I wonder about the mental effects of amplified noise

I grew up in Connecticut. It was in a town just like Newtown. It was safe and it was quiet.

I am a father and a grandfather. My life is surrounded with children.

This weekend has been tough. You try to read or write something, but the mind wanders. Then you feel sadness. The more you think about the specifics, the sadder it gets. Your heart aches.

Our nation feels it. I recently read the words “collective grief.” That about sums it up. And this too: we are collectively sorry for those poor souls.

Now I might make you mad. But it needs to be said, now more than ever.

On guns

My mom had only two unbreakable rules for us four kids. No guns and no motorcycles.

Guns scare me. I don’t like seeing them or being near them.

I only shot a gun once. It was during my short stint in the Boy Scouts. (I didn’t make it long in the Scouts.) I also learned to shoot a bow, but after killing a squirrel once, I felt awful, and stopped that too. Though I personally don’t like hunting, I understand its draw. Many use guns to hunt.

But handguns and assault rifles? It seems senseless, farcical even, that weapons of human destruction can be acquired so easily. What are we thinking? I’m all for freedom, and understand well the Bill of Rights, but come on? Surely we can be true to our founding fathers and still maintain common sense. This must change.

On mental health

It’s not fair, or right, that those with disorders of the brain are shunned. We should fund and study mental health disorders with the same vigor that we do breast cancer and heart disease. Surely we can all agree on this. How well we care for the poor — who so often are afflicted with mental illness — says a lot about our nation’s soul.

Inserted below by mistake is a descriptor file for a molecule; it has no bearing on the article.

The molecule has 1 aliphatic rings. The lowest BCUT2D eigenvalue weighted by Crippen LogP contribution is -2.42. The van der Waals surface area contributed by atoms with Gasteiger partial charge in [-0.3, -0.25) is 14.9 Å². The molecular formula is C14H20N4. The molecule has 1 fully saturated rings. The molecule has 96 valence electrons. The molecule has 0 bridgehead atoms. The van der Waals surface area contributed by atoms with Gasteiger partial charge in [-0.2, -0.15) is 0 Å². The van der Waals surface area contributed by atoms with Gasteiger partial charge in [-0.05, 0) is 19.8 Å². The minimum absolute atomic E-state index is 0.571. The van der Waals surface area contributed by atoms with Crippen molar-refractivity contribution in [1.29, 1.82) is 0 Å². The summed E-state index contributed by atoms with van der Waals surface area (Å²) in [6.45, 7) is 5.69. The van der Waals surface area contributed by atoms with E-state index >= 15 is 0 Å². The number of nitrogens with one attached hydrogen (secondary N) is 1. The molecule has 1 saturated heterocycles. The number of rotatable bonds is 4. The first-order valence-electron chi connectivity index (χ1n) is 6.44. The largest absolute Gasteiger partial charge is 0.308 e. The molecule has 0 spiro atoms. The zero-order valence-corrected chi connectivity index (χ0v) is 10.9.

On society

The word that comes to mind is “amplified.” Everything is so amplified. At work, the rules and regulations are amplified. Always more rules—more signs, more emails, more meetings, more lights and more alarms. More.

Then there is our constant connectedness. This too amplifies. Social media amplifies. So does cable news around the clock. Living so close together in urban centers amplifies. The noise is deafening — in the car, on the roads, in the train or airplane, in the grocery and even at home. No peace. Everywhere there is distraction and noise. These are the facts. Though the young would have trouble imagining life without smartphones and Apple products, us olders can vouch that it was equally happy. Life is just so dang amplified. Always full gas. It makes you wonder, doesn’t it?

No, I don’t think society is more violent now.  In fact, it’s probably less so. And I don’t blame technology for this spate of madness.

As a contributing factor though, how we humans have come to live is hard to ignore.

I wonder about the mental effects of all this amplified noise.

John Mandrola is a cardiologist who blogs at Dr John M.

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  • buzzkillersmith